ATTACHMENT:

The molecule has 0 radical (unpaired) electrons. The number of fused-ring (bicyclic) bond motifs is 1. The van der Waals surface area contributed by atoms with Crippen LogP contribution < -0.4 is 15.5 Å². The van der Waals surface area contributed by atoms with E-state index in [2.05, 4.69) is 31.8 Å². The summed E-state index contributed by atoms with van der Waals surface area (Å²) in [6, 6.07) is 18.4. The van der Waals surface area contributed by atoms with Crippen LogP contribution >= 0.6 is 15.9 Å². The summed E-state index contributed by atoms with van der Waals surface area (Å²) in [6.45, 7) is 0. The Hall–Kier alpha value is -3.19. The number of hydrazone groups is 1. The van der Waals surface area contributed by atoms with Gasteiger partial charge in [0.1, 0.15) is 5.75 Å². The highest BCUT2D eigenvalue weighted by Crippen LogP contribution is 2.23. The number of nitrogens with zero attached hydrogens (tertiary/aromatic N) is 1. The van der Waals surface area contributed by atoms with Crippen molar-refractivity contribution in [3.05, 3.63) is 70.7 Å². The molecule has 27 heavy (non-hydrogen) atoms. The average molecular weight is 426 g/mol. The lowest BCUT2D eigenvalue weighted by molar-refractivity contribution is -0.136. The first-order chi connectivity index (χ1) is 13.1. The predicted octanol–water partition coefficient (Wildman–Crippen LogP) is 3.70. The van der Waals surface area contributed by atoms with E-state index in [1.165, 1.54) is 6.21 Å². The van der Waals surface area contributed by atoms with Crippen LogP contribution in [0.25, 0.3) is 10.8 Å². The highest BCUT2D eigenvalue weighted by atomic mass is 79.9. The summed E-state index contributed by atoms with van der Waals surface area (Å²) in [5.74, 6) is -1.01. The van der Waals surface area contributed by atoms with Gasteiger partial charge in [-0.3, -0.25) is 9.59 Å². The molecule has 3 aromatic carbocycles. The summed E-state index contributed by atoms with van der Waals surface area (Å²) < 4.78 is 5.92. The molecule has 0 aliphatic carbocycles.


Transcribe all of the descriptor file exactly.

The molecule has 0 radical (unpaired) electrons. The number of fused-ring (bicyclic) bond motifs is 1. The van der Waals surface area contributed by atoms with Crippen LogP contribution < -0.4 is 15.5 Å². The van der Waals surface area contributed by atoms with E-state index in [2.05, 4.69) is 31.8 Å². The summed E-state index contributed by atoms with van der Waals surface area (Å²) in [6, 6.07) is 18.4. The van der Waals surface area contributed by atoms with Crippen LogP contribution >= 0.6 is 15.9 Å². The summed E-state index contributed by atoms with van der Waals surface area (Å²) in [6.45, 7) is 0. The Hall–Kier alpha value is -3.19. The number of hydrazone groups is 1. The van der Waals surface area contributed by atoms with Gasteiger partial charge in [0.1, 0.15) is 5.75 Å². The highest BCUT2D eigenvalue weighted by Crippen LogP contribution is 2.23. The number of nitrogens with zero attached hydrogens (tertiary/aromatic N) is 1. The van der Waals surface area contributed by atoms with Crippen molar-refractivity contribution in [3.05, 3.63) is 70.7 Å². The molecule has 27 heavy (non-hydrogen) atoms. The average molecular weight is 426 g/mol. The lowest BCUT2D eigenvalue weighted by molar-refractivity contribution is -0.136. The first-order chi connectivity index (χ1) is 13.1. The predicted octanol–water partition coefficient (Wildman–Crippen LogP) is 3.70. The van der Waals surface area contributed by atoms with E-state index in [1.165, 1.54) is 6.21 Å². The van der Waals surface area contributed by atoms with Crippen LogP contribution in [0.25, 0.3) is 10.8 Å². The highest BCUT2D eigenvalue weighted by atomic mass is 79.9. The summed E-state index contributed by atoms with van der Waals surface area (Å²) in [5.74, 6) is -1.01. The van der Waals surface area contributed by atoms with Gasteiger partial charge in [-0.3, -0.25) is 9.59 Å². The molecule has 3 aromatic carbocycles. The summed E-state index contributed by atoms with van der Waals surface area (Å²) < 4.78 is 5.92. The molecule has 0 aliphatic carbocycles.